The Psychology of Deterrence
Henry Kissinger wrote two early, influential books on the Bomb: Nuclear Weapons and Foreign Policy (1957) and The Necessity for Choice (1960). I bought these used books at bargain-basement prices at the Princeton University bookstore. The name on the inside cover suggests that I was the beneficiary of Klaus Knorr’s decision to thin out his library. I was at Princeton on a Council on Foreign Relations fellowship to write Strategic Stalemate: Nuclear Weapons and Arms Control in American Politics (1984).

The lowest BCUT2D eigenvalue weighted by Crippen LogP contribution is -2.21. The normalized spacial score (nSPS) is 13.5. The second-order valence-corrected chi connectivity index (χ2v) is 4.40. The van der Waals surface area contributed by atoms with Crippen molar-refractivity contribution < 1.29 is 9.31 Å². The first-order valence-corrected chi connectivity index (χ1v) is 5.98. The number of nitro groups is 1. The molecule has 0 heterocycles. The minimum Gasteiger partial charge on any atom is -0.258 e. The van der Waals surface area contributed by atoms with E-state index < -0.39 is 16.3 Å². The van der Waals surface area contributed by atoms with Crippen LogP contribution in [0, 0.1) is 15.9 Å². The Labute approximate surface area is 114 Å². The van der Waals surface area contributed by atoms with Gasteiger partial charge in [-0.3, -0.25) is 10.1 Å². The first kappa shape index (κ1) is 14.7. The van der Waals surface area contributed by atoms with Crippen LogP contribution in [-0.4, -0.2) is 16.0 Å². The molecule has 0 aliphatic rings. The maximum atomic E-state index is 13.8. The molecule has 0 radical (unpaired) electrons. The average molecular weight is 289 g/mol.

The Necessity for Choice appeared at a time of great apprehension about Soviet strategic advances and the Eisenhower administration’s seemingly sluggish response. Kissinger, like many others, was under the misapprehension that the missile gap was real and that the Soviet Union was running laps around the United States in the strategic competition. The subsequent discovery that the Missile Gap was imaginary did not calm strategic anxieties because nuclear technologies and delivery vehicles were advancing so rapidly that no one could confidently predict a safe passage in this competition. Kissinger’s concerns resonated greatly at the time. Some have continued relevance.
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